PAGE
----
Although my recent trip to Hongkong, Shenzhen and Macau didn’t turn out to be the eating binge I had expected it to be, for reasons too varied and complicated to go into.. we did eat well and plenty.
Let me start with the last meal we had in HK be4 we flew home. Our flight was 4pm and we had checked in and cleared immigration and custom by 2pm. We were truly hungry by then as we had a fairly skimpy breakfast of bread and pastry bought overnight from the City Super food court at Gateway next to the hotel plus our trusty 3-in1 Kilin coffee brought all the way from Singapore and my self-concocted rolled oat n oat bran muesli.
L was in a “I’m in charge mood” and declared she must have the ying-yang rice (a Hongkong speciality of Chinese meat and liver sausages plus choi sum) be4 we left, as she’s never been to HK without eating that dish and she wasn’t about to start.
We wandered from stall to the stall in the vast departure lounge food court at Chek Lap Kok airport till she found what she was looking for, when she sat me down to jaga our hand luggage and went off to get the food.
She returned with a veritable feast, including goose which I don’t eat. The yin-yang turned out to be just a generous portion of pork sausage (tasty, if a tad hard) but with the liver sausage (that I had looked 4ward to) replaced by wax fatty pork which I daren’t eat.
Still, hunger spoke louder than hang ups and we were half way thru be4 I remembered to take a pix.. of what remained to be polished off.
Be4 we left for HK, L had waxed lyrical abt the good and cheap sharksfin to be had at Luowu. She said we could each have a bowl at equivalent of S$20 and a bowl of rice to go with it. But as regaled in the earlier post, First, the disappointments, we didn’t get to eat sharksfin — cheap or otherwise.
So in the pix above the little plastic bowl with a plastic spoon and a pair of wooden chopsticks sticking out of it — sitting between the two bowls of half demolised yin-yang rice — is a bowl of sharksfin which L had bought for us to share. “My treat,” she declared. Wah, I replied, true or not?
Now that we’ve got sharksfin to “cleanse our mouths”, where’s the birds’ nest soup to rinse our hands? That’s an exaggeration of mega consumption at its worse and probably taken off some script of some satirical Cantonese film or TV show!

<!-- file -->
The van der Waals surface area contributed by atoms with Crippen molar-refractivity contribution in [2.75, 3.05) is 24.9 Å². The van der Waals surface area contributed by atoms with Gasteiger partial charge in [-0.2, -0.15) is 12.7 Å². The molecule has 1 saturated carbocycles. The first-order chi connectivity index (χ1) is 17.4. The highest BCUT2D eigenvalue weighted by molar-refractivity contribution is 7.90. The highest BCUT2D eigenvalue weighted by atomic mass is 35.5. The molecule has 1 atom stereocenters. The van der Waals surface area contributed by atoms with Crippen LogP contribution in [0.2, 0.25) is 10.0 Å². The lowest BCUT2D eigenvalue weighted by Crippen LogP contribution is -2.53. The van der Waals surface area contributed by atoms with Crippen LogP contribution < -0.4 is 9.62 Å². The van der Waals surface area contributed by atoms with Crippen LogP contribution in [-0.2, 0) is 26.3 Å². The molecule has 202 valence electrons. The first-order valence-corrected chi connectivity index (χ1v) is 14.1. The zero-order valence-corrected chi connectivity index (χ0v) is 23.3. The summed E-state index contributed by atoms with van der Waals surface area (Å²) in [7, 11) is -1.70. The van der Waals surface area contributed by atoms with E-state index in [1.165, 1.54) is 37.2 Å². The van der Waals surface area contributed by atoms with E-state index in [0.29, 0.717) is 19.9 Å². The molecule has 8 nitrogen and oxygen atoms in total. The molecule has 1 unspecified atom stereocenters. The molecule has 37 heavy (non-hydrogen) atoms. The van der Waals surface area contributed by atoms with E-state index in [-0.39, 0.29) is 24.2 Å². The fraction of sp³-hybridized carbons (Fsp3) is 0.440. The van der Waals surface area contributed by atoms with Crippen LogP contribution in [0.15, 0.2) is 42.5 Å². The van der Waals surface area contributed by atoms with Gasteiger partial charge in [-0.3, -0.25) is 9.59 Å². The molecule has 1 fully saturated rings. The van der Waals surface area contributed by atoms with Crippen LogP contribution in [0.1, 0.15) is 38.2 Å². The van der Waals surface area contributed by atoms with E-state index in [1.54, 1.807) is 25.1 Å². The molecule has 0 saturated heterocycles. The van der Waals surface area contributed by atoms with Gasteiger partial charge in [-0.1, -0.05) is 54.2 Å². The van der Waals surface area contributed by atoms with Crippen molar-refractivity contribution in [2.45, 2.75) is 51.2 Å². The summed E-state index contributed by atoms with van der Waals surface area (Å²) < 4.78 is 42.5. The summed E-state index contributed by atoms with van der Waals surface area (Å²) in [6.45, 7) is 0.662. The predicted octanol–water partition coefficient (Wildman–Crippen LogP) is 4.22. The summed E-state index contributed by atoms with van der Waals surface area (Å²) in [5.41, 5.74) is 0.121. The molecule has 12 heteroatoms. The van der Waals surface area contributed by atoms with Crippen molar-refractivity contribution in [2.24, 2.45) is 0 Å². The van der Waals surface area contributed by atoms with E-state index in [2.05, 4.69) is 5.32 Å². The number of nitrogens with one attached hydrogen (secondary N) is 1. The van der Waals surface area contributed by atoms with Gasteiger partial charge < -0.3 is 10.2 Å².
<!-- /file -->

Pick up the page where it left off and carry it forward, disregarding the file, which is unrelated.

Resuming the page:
Clearly there was nothing left for birds’ nest, as the tiny plastic bowl cost HK$300 or almost what both of us spent to get around HK as well as across the border to Shenzhen.
The night be4 our departure should have seen us having a feast, as would be usual on holidays, but again for some reason we ended up eating at City Super’s food court! The pix of our meal I took somehow disappeared from my Nokia 6500 camera fone, as did the pix of our dinner at Pierside, the brasserie at Royal Pacific!
Perhaps it was the lighting or perhaps when the food mood isn’t good, the pix won’t show? While travelling with a tour group could lead to soured moods, travelling with one other could occasionally have its moments of tension too.
This is even when one party is most accommodating or precisely because of it. The side always being given in to may feel guilty or embarrassed; while the side always doing the giving in may feel subliminal resentment, even if at the conscious level, a generosity of spirit prevails. The result is a lose-lose situation.
More in a future post about the pros and cons of travelling alone, a deux, with a group of friends and a group of strangers…
Where eating and sight-seeing was concerned in the HK trip, it might have enhanced things if there were more of us travelling together, as there would have been variety in company and preferences.
Well, back to what L n I ate.